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The Retinal Pigment Epithelium: Function and Disease
The retinal pigment epithelium is a critical tissue within the eye. It lies directly behind the retina, where it provides metabolic support to the photoreceptors and controls their local environment. As a result, the RPE is vital to retinal function, but also a site of aging and disease that cause dysfunction and visual loss. This book brings together comprehensive reviews of basic and clinical science concerning the RPE. It is organized to juxtapose chapters on RPE disease with chapters on the underlying pathophysiology. These include up-to-date accounts of growth factors, laser effects, proliferative vitreoretinopathy, Bruch's membrane pathology, as well as new diagnostic tools such as ocular coherence tomography, in vivo imaging of lipofuscin and non-photic electrical responses. Other chapters cover pharmacology and toxicology, mechanisms of retinal adhesion and detachment, RPE pigments and transport, congenital and dystrophic diseases, animal models of RPE disease, and different aspects of age-related macular degeneration. The history and evolutionary aspects of the RPE are also presented. The contributing authors are experienced clinicians and eminent basic scientists who work on this critical part of the eye. The book will be a valuable resource for anyone interested in the eye, and a necessity for specialists in the fields of retinal physiology and retinal disease.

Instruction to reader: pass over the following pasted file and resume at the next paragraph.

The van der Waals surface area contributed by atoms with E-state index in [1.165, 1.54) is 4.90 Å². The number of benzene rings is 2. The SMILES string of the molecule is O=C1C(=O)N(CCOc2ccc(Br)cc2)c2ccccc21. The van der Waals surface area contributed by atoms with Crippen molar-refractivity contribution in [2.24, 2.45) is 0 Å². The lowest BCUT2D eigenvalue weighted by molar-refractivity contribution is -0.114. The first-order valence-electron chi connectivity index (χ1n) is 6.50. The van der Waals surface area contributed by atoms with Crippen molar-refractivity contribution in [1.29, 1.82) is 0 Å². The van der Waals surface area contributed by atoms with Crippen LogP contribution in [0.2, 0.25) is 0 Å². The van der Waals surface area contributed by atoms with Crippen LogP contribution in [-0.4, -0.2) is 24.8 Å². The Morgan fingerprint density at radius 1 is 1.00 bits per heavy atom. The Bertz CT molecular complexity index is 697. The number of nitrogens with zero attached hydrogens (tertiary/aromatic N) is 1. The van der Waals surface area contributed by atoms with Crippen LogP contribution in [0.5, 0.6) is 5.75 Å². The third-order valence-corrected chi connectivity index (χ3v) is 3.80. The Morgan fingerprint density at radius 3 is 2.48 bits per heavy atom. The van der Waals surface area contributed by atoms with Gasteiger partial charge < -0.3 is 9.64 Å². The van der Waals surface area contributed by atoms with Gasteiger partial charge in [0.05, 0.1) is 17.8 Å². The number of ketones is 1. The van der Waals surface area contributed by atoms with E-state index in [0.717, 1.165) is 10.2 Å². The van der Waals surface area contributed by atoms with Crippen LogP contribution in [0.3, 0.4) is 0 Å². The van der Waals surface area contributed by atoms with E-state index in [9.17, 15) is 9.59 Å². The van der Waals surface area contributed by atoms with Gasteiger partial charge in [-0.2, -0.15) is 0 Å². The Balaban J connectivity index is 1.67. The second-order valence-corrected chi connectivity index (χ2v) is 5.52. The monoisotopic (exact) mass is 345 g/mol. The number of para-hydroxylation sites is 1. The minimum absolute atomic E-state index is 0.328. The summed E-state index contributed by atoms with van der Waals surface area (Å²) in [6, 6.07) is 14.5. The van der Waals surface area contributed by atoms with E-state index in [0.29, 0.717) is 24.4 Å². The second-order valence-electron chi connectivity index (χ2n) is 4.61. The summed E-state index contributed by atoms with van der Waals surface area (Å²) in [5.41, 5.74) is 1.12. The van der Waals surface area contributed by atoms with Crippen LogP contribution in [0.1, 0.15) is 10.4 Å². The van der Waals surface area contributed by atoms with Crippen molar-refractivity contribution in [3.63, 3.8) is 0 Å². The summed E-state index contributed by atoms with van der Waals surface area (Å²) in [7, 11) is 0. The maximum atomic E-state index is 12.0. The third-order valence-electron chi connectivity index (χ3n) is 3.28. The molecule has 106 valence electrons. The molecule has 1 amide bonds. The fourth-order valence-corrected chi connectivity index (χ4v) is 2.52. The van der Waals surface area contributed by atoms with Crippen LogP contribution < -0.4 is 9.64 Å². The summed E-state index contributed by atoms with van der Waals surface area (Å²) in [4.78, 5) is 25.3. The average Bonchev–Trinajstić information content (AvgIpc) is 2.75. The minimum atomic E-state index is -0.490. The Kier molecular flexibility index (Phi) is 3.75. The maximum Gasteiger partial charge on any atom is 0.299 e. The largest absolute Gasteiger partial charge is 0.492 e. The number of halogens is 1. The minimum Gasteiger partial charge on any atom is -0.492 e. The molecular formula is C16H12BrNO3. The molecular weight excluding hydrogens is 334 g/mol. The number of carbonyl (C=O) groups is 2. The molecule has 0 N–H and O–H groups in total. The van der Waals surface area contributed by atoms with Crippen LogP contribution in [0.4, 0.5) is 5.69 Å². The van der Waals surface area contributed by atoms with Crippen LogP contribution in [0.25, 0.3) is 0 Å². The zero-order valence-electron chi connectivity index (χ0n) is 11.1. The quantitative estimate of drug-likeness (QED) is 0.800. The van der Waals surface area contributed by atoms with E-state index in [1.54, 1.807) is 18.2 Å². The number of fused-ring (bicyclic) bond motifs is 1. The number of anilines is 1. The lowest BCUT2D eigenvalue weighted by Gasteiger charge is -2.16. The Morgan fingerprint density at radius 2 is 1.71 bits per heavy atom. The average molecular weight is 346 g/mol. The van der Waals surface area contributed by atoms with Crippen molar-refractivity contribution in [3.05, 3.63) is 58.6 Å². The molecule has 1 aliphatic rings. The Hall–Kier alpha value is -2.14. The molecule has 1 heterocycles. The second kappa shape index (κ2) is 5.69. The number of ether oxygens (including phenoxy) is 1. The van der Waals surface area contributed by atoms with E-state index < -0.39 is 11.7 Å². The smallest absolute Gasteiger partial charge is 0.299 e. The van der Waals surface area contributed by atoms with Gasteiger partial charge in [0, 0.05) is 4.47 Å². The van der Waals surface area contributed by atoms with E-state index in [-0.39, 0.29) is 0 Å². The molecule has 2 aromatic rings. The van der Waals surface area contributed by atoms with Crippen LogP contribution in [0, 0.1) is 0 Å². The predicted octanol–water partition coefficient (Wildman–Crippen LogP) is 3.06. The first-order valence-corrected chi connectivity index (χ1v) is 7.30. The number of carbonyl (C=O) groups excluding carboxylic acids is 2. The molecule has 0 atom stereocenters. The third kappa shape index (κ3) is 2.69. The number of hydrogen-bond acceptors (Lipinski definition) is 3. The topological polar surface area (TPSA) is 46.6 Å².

Reproduced by permission of Oxford University Press.
Aguirre, G. D., Ray, J., & Stramm, L. E. (1998). Diseases of the retinal pigment epithelium-photoreceptor complex in nonrodent animal models. In M. F. Marmor & T. J. Wofensberger (Eds.), The retinal pigment epithelium: Function and disease (260-306). New York: Oxford University Press.
Date Posted: 07 May 2015